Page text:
Act I - To-build, and to-build, and to-build, ...

Build day arrived and there was a lot of anticipation and excitement on everyone's part, and a certain level of anxiety on my part. I had gone over everything about the build session many times in the weeks before, driving Melissa and Katy crazy! But I still wasn't sure there was going to be enough time or if I had prepared for every contingency. However, once class started and the kids got themselves situated, it was too late for all of that. The curtain was up and the show was on!

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Build Day

{short description of image} For the build, John split the 6th grade into two groups with an hour and 15 minutes for each session. John paired up the students for the first group and decided that they would build the Thing-a-ma-Jig. Katy and Jack were in the first group and worked together so that once they finished their rockets they could help the others. Before John passed out the rockets, he talked to the kids about what was going to happen during the build and launch sessions and what they were supposed to pay attention to and focus on. I spoke for a few minutes about rocket construction and how it was important to read the instructions and work carefully. But you could tell the kids were barely listening to us, chomping at the bit to get at those rockets. John gave each team one Thing-a-ma-Jig kit along with a small squeeze bottle of wood glue, a square of 120 grit sandpaper, a wood applicator and an instruction booklet. The kids would also need a ruler and pencil. I had with me CA, an X-acto knife, masking tape and extra wood glue.

I first had the teams take the rocket parts out of the bag, spread them out on their workspace and identify all of the parts. The instructions call for building the engine mount first, but I had them first assemble their trifold fins, so that the glue would have the maximum time to dry before attaching the fins to the body tube. They then assembled the engine mounts pretty much according to the instructions (except for the notched centering ring). Once constructed, they put the engine mounts aside for the glue to dry. These two assemblies seem easy and no one had any major difficulties but it took a lot longer than I thought it would; we were going to run over time.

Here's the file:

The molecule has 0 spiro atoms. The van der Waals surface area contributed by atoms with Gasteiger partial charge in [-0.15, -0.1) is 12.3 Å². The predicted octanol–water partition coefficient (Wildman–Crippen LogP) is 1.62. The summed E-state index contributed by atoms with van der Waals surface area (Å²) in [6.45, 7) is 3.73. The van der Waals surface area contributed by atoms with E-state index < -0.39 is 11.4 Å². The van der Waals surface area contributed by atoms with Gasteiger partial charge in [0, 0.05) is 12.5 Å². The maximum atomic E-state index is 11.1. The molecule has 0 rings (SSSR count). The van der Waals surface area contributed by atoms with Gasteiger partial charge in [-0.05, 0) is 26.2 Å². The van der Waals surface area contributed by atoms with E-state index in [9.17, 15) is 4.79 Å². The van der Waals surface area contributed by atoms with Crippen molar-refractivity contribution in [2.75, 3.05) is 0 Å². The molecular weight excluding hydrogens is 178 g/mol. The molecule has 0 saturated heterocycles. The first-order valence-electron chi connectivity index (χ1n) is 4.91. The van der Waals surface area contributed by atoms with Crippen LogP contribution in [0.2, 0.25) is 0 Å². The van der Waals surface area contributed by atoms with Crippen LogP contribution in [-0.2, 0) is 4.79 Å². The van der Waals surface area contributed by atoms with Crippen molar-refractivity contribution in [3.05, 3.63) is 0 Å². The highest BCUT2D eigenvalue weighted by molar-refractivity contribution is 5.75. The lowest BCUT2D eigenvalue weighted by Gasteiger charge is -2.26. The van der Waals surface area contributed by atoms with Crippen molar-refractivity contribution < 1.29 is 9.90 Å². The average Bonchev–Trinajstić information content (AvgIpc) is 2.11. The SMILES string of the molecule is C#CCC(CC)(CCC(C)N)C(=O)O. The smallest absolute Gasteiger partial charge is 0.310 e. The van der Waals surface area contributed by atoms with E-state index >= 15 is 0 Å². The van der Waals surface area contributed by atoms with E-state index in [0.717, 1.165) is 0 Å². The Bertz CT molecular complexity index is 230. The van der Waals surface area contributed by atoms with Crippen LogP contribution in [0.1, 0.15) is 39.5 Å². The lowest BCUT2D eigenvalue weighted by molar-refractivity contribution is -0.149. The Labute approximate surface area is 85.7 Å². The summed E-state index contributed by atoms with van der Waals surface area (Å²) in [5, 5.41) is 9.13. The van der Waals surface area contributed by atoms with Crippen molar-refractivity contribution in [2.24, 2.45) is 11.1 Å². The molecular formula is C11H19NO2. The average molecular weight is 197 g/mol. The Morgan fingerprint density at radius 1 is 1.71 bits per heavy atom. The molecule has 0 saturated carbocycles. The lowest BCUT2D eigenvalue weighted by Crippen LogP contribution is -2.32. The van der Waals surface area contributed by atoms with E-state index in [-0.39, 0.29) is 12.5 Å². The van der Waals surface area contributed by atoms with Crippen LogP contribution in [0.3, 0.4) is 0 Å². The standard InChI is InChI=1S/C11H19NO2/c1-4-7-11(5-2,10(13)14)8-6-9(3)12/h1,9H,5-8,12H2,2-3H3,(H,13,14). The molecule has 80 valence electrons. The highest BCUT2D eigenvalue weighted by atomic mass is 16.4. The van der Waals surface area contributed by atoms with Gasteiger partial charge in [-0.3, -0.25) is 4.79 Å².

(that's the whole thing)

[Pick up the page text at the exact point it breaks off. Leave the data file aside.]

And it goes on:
While the glue on the engine mounts and fins was drying, we had time for some education. Katy and Jack are participating in N.A.R.'s NARTREK Cadet Program. They had both received their Mercury and Gemini certificates earlier in the year and were in the middle of completing their Apollo certificates. As one of the tasks for the Apollo, they chose to give a presentation on rocketry to an audience and John was kind enough to let them speak to the class. Katy gave a short presentation defining the flight profile, how we would measure altitude during our launch session, and finally defining parts and burn sequence of a rocket engine. Jack gave his presentation, defining parts of a model rocket, explaining the engine labeling system, and finally some basic physics of thrust and newton-seconds. They used figures that we obtained from both the Estes and Apogee Components web pages. I had helped them prepare their talks and each gave a couple of practice talks in front of Melissa and me. They were nervous and excited as they approached the front of the class to give their respective talks; but once they got started, they settled down and each did a very good job.